What you want–a foreigner, a Christian, eager to help–counts for little. “The key is the bond with those who work with you. They are the closest relationships, capable of creating God-knows-what thing,” to the point of touching even the spiniest souls–such as the nervous group of young men who presented themselves at the AVSI base, demanding material and money, and accusing the workers of pocketing the aid. “We’re here to work, not to steal,” they were told, but they didn’t believe it. “Stay with us one day.” They did so. From then on, they wanted to work. “We gave them tools. They have gone on for weeks,” recounts Fiammetta.“If I hadn’t seen it, I wouldn’t have believed it.”

God on their lips. They ask for work, but what they’re really asking for is dignity, a life that belongs to them. In organizing the reconstruction, Fiammetta convokes the people according to the neighborhood they came from, so that they can be the ones to make the decisions. “The first reaction is: ‘I don’t even know where I’ll be in two months.’ But knowing that you will be there with them in two months encourages them immediately.” The fact that someone remains gives hope. “Seeing those who were with them before, during, and after the earthquake,” says Giovanni Galli, a surgeon of the Resilience Association, “makes them say, ‘We’ll make it.’” It breaks through a life crushed by the present, a life lived only day by day, with God on their lips in every sentence. “The Haitian people are in vigil, waiting for something to happen,” says Maddalena Boschetti, over the din of the rain beating on the sheet metal roof. She is a missionary in Haiti’s northwest province. With a good driver and a good off-road vehicle, it takes at least eight hours from the capital, but thousands took refuge there after the earthquake, fleeing with what they had. “Now, the work of the Church is to help them live there.” The province is poorer than the capital, and devastated. “We’re trying to redeem it in every way possible”–with a little bit of work, or with the TV projection of the World Cup. The children study the countries of the teams. They don’t remember that forty-sixth minute of the World Cup in Germany in 1974, when Haiti scored against Italy, thus leading 1-0. This year’s team doesn’t match that national team, which ended up losing 3 to 1, but gave everyone Emmanuel Sanon, the national hero who kicked that goal past [the legendary Italian goalkeeper] Dino Zoff. Now is the time to link the expectations of this people to reality. “And developing the province is precisely a road for the renewal of this country.”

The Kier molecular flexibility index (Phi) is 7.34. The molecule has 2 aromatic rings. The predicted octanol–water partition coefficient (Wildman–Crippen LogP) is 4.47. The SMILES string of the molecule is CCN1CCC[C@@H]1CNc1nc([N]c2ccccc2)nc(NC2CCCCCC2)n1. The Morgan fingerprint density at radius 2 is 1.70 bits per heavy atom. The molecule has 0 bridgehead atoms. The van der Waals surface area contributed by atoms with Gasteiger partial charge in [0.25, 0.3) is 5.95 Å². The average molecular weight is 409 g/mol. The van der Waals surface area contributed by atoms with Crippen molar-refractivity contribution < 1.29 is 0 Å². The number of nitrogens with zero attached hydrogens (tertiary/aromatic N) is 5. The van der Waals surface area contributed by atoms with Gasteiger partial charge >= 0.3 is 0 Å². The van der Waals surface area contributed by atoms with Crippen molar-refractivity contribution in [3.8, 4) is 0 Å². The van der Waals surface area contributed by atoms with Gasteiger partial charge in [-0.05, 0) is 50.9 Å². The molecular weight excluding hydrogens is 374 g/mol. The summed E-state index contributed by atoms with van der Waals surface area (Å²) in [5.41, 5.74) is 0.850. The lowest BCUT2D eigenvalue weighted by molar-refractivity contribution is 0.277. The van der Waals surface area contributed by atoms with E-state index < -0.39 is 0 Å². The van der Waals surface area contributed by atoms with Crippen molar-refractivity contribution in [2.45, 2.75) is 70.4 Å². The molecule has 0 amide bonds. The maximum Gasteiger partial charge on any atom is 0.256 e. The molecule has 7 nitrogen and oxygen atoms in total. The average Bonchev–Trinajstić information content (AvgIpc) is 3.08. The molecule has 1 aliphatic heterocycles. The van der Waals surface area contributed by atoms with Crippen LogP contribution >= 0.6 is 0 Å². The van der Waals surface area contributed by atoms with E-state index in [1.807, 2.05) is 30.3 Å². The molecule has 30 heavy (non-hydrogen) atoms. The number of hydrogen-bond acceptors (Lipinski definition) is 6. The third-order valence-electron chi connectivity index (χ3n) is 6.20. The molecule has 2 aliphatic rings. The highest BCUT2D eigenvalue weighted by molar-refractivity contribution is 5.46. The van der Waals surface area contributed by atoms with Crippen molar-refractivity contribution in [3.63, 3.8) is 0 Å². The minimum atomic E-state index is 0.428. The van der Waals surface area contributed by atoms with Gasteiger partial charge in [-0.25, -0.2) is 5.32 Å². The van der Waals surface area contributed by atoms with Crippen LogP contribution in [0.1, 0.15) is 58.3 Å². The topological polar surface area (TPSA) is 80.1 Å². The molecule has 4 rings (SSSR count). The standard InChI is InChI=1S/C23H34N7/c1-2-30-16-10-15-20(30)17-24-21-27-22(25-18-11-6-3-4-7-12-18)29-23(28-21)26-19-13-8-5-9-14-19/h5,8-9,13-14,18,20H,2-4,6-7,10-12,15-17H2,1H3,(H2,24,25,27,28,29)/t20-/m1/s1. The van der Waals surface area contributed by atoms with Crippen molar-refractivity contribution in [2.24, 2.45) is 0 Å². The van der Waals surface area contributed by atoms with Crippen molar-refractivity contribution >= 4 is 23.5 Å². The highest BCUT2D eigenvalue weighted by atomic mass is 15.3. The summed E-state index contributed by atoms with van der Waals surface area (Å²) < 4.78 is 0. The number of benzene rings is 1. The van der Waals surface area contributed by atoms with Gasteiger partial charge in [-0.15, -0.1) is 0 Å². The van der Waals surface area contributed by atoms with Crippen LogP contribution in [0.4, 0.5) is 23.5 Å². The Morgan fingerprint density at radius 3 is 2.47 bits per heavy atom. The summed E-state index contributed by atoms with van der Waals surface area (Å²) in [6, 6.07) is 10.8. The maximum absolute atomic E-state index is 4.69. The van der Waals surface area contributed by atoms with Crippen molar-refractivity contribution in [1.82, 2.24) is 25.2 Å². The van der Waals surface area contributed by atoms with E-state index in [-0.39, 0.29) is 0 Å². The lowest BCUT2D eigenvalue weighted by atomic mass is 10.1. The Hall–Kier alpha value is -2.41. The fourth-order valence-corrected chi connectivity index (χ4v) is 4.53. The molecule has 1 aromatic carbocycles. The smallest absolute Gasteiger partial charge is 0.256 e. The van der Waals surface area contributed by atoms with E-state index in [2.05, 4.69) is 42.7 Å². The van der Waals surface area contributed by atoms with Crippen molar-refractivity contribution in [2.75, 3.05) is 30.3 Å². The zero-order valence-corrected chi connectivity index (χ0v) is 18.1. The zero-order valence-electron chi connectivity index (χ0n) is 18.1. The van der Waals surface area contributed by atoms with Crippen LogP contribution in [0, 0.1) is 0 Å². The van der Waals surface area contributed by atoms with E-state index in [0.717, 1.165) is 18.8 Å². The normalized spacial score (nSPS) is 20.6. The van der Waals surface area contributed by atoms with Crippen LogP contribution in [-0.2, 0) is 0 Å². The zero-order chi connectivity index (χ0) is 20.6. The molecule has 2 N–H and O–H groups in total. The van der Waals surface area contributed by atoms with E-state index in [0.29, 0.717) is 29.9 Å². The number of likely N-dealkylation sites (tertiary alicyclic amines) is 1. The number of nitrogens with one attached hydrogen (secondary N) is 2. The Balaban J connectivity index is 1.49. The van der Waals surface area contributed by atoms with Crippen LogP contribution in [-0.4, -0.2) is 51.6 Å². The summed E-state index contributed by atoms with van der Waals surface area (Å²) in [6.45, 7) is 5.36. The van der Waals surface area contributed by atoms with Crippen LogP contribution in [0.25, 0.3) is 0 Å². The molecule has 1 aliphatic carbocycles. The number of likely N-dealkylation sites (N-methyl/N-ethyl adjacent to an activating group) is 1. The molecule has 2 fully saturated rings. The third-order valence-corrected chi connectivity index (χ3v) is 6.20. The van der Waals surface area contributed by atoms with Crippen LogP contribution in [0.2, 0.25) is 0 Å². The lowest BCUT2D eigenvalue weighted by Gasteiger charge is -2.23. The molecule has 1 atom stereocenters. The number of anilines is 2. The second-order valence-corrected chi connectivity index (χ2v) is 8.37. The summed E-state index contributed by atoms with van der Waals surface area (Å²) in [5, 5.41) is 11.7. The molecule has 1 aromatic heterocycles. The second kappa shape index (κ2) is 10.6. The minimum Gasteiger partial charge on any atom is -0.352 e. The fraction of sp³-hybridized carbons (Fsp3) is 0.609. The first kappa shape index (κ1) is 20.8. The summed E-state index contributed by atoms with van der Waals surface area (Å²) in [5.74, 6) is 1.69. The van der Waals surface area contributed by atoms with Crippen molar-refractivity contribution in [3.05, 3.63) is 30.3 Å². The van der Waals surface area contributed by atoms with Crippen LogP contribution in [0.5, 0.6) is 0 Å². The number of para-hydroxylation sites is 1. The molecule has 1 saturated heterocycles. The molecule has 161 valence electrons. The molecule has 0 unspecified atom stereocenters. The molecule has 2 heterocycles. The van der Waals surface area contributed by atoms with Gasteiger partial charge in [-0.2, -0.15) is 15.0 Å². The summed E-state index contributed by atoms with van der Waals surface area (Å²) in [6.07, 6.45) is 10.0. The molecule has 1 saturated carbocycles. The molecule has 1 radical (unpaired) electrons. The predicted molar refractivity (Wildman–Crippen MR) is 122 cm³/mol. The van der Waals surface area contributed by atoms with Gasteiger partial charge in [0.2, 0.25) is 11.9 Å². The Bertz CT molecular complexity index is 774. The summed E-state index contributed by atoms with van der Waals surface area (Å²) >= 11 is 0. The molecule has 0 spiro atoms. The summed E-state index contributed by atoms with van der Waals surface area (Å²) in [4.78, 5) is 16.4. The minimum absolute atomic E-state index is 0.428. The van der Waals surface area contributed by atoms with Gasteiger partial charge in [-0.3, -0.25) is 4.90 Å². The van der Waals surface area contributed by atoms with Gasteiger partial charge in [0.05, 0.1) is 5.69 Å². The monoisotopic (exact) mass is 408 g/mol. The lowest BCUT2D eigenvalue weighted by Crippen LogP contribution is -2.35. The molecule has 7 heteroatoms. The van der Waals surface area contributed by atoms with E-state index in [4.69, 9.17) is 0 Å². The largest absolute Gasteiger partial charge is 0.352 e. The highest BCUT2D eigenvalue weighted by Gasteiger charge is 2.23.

In January, everyone was saying that the earthquake would be a resource, a turning point. But without a plan for reconstruction, the rain will carry away the writing of Atis. It won’t be a voodoo loa who erases the paint; there’s no spirit to appease. It’s just not enough to write over what happened. John Paul II, leaving Port-au-Prince 28 years ago, said, “Things have to change here.” His voice still echoes in the daily work of those who labor amidst this disintegrated people.

Everything is lacking in Haiti, but not because of the earthquake.
The disaster only betrayed the inconsistency of an entire nation, a government that does not yet stand on its own two feet and whose reconstruction lacks even the most basic plan. The commission responsible for managing the emergency was only nominated less than a month ago. “And the 15 billion dollars of international aid are real, but the people don’t see it used,” says Fiammetta on the way to Cité Soleil, a hot zone, the most dangerous. But the trust of the people enables AVSI to enter without escort, and to set up something impossible. Every day, the children go to school, sitting on the ground in the tents. In February, there were 200, while today there are 3,000. In the meantime, the nutrition program continues, as does health education and the census of children.

“The need is boundless. You can’t fool yourself that you’re solving the problem,” recounts Giacomo Bona, a nurse. “You care for people. You don’t heal anything or anyone”–much less the woman who enters the clinic, burned from head to foot. In a more advanced country, she would be in a hyperbaric chamber, but Giacomo has only antibiotic cream, which he spreads on her. Three days later, he sees her again: “I couldn’t believe it. ‘You’re healing!’ And it wasn’t I who healed her.” So it is for every wound. “The country will be born again from the catastrophe,” says Maddalena. “I have no logical reason to say this to you. But here everything cries to God to transform it into something positive.”